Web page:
And now the country star is finally addressing the controversy for the first time.
In a new interview with Billboard, the 39-year-old tries to explain that the whole ordeal was an attempt to go unrecognized in public — as his wife, Brittany Kerr, painted his face:
“In this day and age people are so sensitive that no matter what you do, somebody is going to make a big deal out of it. Me doing that had zero malicious intent ├óΓé¼┬ª I get that race is a touchy subject, but not everybody is that way. Media tends to make a big deal out of things. If that was disrespectful to anyone, I by all means apologize. That was never my intention. It never crossed my mind.”
This explanation still doesn’t negate the fact that people were offended by his actions (especially as a public figure). Also, you can always just wear a mask for Halloween. Problem solved.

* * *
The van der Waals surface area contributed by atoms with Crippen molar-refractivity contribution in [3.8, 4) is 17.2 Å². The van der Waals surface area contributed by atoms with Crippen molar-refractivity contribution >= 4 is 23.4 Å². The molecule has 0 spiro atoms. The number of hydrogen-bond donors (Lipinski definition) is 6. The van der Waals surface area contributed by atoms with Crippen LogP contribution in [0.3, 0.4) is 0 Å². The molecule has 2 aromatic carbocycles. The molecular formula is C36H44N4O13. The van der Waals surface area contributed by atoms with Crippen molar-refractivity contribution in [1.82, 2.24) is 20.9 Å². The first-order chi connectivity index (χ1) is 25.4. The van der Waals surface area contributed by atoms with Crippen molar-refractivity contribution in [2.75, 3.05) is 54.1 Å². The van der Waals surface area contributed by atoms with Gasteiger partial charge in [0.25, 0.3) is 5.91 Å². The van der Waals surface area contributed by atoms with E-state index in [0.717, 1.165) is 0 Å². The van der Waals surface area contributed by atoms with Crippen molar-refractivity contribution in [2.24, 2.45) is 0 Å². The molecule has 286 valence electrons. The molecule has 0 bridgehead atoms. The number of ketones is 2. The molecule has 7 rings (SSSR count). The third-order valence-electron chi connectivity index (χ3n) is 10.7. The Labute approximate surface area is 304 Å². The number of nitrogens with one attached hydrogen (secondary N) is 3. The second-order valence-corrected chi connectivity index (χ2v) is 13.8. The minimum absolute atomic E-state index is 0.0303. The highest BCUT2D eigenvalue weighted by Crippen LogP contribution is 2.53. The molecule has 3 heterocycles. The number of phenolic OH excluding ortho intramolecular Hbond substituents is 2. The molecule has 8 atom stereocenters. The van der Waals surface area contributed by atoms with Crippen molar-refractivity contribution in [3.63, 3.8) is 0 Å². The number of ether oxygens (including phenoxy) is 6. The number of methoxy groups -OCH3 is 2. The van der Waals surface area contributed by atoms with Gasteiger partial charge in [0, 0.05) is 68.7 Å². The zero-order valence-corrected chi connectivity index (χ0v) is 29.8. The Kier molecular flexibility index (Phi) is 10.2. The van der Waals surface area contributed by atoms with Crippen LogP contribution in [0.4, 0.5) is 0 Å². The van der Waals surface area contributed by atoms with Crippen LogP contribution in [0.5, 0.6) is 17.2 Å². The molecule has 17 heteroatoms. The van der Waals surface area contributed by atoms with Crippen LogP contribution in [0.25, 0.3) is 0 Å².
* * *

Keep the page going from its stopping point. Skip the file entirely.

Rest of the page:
While continuing the theme of feeling misunderstood, the They Don’t Know singer addresses misconceptions about the rural south in the media.
Male country music artists are often put into a “Bro Country” box, which Jason is just not here for:
“It’s a f*cking ridiculous term. It’s incredibly insulting to me. It’s meant to describe guys whose songs are all about pickup trucks, drinking beer and girls. It’s meant to talk down to us ├óΓé¼ΓÇ£ me, Luke Bryan, Florida Georgia Line ├óΓé¼ΓÇ£ all of us. They haven’t bothered to listen to the body of work I’ve recorded over the years. At least take time to do your homework.”
So, all in all, the Georgia native’s message is this:
“Don’t talk down about things you’ve never experienced. I’ve traveled the world, and you go to a place like Los Angeles and people assume you just sit around on a hay bale and live in a trailer. Whenever the south is portrayed in a movie, it’s seldom flattering. It’s a song I could relate to.”
We think it’s important for everyone to take the opportunity here to understand each other’s varying cultures and lifestyles — and maybe we wouldn’t have these problems, eh?